By Leroy Cook

Perfect communication is two people talking face-to-face without external distractions. Unfortunately, communicating something important to large numbers of people is not practical two at a time and face-to-face so other methods like telephone, written and digital communications are used. The degree of perfection in all other forms of communication goes downhill from the one on one, face-to-face method.

Written communication is superior to verbal communication in the permanency of the actual words used but it is inferior in other ways. When it is delivered to and read by the recipient it is good communication except much of the writers intent can not be conveyed with words alone. Major elements of communication in addition to the words, are tone of voice, facial expressions, gestures, and “vibes”.  Telephone communication enables the receiver to hear tone of voice and voice inflections but variations in the hearing ability of the receiver and  audio distortion during transmission can affect the original message. Even if the receiver hears and interprets the sent message accurately, the message is subject to the receiver’s memory and ability to re-convey it either verbally or in writing.

Historically, a disadvantage of written communication was the time it took to write or type the message and send or deliver it to the receiver. Email and other forms of digital communication have radically reduced that problem but have created another problem.

One sided email messages, those sent and but not acknowledged and the plethora of new apps, social media services and systems have made good clear communication almost as rare as truth in advertising. The cost of television air time is high so the weather man or woman, wanting to tell everyone about their weather; talks at machine gun speed. As the speed of verbal communication increases, its clarity decreases.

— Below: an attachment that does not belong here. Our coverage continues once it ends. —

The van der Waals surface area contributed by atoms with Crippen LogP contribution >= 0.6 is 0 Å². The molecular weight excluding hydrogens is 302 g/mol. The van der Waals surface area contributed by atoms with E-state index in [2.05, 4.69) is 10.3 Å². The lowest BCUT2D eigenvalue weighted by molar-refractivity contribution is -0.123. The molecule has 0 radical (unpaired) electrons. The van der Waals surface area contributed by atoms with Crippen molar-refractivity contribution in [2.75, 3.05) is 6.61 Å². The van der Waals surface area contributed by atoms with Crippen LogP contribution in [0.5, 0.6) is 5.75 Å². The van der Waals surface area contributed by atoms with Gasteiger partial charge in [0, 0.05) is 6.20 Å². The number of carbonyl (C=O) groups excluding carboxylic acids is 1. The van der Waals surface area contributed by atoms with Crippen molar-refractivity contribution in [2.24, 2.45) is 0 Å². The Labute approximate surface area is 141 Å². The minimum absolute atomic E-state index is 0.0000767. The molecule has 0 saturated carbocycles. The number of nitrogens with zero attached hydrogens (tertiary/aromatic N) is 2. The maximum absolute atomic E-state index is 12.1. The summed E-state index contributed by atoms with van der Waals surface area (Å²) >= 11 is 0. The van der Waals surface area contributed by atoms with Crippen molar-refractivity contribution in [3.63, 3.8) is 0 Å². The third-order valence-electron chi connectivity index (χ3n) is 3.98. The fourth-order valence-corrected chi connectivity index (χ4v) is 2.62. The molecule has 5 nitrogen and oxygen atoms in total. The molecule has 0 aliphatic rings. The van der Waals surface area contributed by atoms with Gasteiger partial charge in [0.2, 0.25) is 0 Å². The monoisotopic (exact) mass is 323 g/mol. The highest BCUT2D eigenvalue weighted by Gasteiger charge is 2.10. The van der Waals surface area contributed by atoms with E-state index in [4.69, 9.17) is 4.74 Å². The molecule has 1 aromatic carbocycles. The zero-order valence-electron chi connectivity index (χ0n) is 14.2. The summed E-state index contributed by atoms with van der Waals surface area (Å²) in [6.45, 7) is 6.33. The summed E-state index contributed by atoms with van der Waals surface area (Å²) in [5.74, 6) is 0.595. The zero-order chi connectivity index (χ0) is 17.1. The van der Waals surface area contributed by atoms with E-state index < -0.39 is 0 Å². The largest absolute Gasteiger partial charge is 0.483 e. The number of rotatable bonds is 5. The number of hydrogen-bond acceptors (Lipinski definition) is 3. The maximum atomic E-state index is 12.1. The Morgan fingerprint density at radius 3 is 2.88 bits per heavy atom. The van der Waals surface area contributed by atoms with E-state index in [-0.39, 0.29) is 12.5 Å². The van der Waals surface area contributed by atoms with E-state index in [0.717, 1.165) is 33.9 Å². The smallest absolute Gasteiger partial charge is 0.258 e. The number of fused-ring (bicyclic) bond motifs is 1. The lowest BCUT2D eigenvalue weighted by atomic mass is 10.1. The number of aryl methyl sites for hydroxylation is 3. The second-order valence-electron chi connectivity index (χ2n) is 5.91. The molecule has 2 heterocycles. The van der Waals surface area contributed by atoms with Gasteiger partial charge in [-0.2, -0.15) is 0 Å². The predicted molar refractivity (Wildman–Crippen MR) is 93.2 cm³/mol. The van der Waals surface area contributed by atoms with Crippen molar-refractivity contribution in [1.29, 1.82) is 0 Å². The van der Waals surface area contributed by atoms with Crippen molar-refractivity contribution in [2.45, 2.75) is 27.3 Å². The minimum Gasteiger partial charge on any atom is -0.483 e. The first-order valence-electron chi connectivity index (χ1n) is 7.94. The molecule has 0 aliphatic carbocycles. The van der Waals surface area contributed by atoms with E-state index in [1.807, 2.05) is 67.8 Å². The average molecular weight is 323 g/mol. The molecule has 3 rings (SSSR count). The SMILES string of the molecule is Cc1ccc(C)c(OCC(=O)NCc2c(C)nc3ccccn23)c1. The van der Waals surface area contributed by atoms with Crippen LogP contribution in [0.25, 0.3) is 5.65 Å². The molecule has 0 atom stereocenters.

Good communication involves many things including a clear message, a sender, a receiver and a way for the sender to know the message was received. When something is posted on a blog or social media site it is like tacking a written note up on millions of utility poles around the world. If no one happens to read the note on the pole, no communication has occurred. Even using email does not result in good communication as often as most people think it does. With the quantity of messages and digital material we receive online, many people have gotten out of the habit of responding to, acknowledging or even reading thoroughly received messages, even important ones.

Two essential elements of a valid and enforceable contract are a meeting of the minds and consideration. Neither of those occur using email unless the message received is acknowledged by the recipient. A message sent by email or posted on social media without some form of acknowledgment from the recipient does not qualify as communication. It is just digital noise.

My writing could turn out to be like most gold-mining ventures where a great deal of rocks and dirt have to be moved out of the way to find even a speck of gold.  I believe my 78 years (revised as of April 29, 2020 to 81 years) of experience have provided me with a few specks of gold to pass on.

Thanks for reading this far. It has taken a lot of trial and error but I have finally found how to let readers post a comment. Please at least post a question or a few words. It would be great to see someone has gotten a speck of value from what is written but any words will be helpful.  I believe you have to enter your email address and I assure you it won’t be used for anything except this blog but if you don’t want to to that, you can send me a short note by email or text ( or 425-559-3689) to let me know you have read some of the material at CQ synergy.  Being told about typos, spelling or grammatical errors, or items needing further clarification are appreciated. Knowing someone else is at least looking for those specks of gold (maybe fools gold) is the motivation I need to keep digging in my memory for them and doing my best to record them without too many “tailings” to be shoveled through. (Written June 22, 2017) Revised January 8, 2018 and April 29, 2020.

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